An injection of quality is essential to evolve this side from mere play-off contenders to a rather more convincing presence in the top six. It would certainly settle a few nerves.
Without question, this is a massive transfer window for Jackett, arguably the most significant of his time as Pompey boss considering those continuing to urge his dismissal.
And therein lies the problem, historically January has proven substandard, particularly when compared to his summer dealings.
Take the two signings recruited permanently almost 12 months ago – Andy Cannon and Bryn Morris.
The duo have totalled 22 games and one goal between them since joining, barely raising a ripple of a first-team presence.
Granted, Morris has struggled with injury, while Cannon plummeted out of favour after breaking into Pompey fans’ affections and deserves our sympathy.
Nonetheless, the fact remains they were recruited to bolster a Pompey side topping League One at that stage. In cold reality, they are paid-for transfers which have not come off, for whatever reason.
There were, of course, six new faces during that period, and few would have criticised the loan signings of Omar Bogle and James Vaughan before kicking a ball.
Viv Solomon-Otabor was paraded as gamble, a talented player and last-gasp recruit worth the risk, who ultimately had his moments but lacked consistency in seven starts.
Lloyd Isgrove was impacted by the late arrival of fellow left-winger Solomon-Otabor and subsequently failed to make a single appearance, barely included in a match-day squad.
Back to Bogle and Vaughan, they certainly represented ambition, both arriving from the Championship, yet scored just four goals between them.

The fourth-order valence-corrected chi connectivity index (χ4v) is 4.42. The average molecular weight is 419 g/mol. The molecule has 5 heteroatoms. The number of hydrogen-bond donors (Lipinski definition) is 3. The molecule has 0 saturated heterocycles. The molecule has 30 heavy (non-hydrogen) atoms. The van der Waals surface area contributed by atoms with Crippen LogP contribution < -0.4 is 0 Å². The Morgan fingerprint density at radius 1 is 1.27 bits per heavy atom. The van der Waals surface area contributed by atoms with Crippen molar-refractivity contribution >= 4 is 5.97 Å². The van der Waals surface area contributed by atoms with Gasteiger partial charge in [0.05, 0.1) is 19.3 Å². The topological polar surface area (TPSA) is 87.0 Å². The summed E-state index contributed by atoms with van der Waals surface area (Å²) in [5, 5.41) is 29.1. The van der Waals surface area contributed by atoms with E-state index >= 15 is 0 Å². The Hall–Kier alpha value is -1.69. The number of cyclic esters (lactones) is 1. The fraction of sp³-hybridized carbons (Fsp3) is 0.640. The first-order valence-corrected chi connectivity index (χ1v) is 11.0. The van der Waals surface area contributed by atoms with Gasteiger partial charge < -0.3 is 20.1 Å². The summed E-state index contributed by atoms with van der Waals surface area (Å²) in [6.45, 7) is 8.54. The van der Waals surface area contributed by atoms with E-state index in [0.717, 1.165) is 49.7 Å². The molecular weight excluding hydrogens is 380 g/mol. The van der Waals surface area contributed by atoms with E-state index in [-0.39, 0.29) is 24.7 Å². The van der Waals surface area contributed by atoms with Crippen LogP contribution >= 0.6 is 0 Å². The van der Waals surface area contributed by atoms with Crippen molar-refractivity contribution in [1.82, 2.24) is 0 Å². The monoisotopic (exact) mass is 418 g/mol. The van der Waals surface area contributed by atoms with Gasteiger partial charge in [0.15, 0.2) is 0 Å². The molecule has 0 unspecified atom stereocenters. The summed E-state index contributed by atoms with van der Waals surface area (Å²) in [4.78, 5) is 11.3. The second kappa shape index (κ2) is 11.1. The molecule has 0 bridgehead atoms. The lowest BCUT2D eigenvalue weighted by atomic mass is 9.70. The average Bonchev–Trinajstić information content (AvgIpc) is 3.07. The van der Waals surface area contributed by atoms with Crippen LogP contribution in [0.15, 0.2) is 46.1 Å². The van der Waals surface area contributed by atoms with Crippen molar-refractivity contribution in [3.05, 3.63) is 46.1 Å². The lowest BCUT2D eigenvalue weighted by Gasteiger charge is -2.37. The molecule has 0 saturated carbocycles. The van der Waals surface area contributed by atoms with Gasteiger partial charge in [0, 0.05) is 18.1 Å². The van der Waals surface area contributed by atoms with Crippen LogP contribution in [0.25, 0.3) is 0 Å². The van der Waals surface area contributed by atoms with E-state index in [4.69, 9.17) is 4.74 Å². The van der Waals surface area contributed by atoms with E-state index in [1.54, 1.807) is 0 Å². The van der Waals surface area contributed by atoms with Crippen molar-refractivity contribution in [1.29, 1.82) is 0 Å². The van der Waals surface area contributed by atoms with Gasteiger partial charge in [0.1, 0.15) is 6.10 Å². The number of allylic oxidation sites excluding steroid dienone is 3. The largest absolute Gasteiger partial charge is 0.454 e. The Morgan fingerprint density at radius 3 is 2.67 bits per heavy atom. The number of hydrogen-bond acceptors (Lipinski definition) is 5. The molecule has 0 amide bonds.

Bogle enjoyed an impressive entrance but was hindered by injury and petered out, while Jackett presented Vaughan with just two starts and damningly allowed him to instead train with parent club Wigan at one stage.
The 2018 January window was equally as uninspiring, although Anton Walkes’ loan from Spurs became permanent and he has wracked up 61 games and three goals to date.
With his side impacted by injuries to midfielders Danny Rose and Stuart O’Keefe, Jackett made a double loan raid on former club Wolves.
Left-back Sylvain Deslandes made two appearances, was substituted in both, and is currently with Bulgarian First Division side Lokomotive Plovdiv.
Connor Ronan was the required midfielder, although had just nine starts and can now be found on loan spell at DAC Dunajska Streda in Slovakia.
Finally, goalkeeper Stephen Henderson, returned for a second spell at Fratton Park, collected a thigh strain while taking a goal kick on his first match back, ruling him out for the remainder of the campaign.
Overall, Jackett has recruited 10 players during January transfer windows, of which not a single one established themselves as a regular.
Perhaps a little harsh on Walkes considering his ongoing first-team involvement, yet he has largely been back-up for others, his versatility proving useful.
Jackett cannot afford bit-part players, extras and walk-on roles during this window – he needs star performers.
Characters like Ben Thompson to lift the team and their support, to inspire improved league form from an already sound base.
Promotion could hinge on Pompey’s 2020 January transfer window.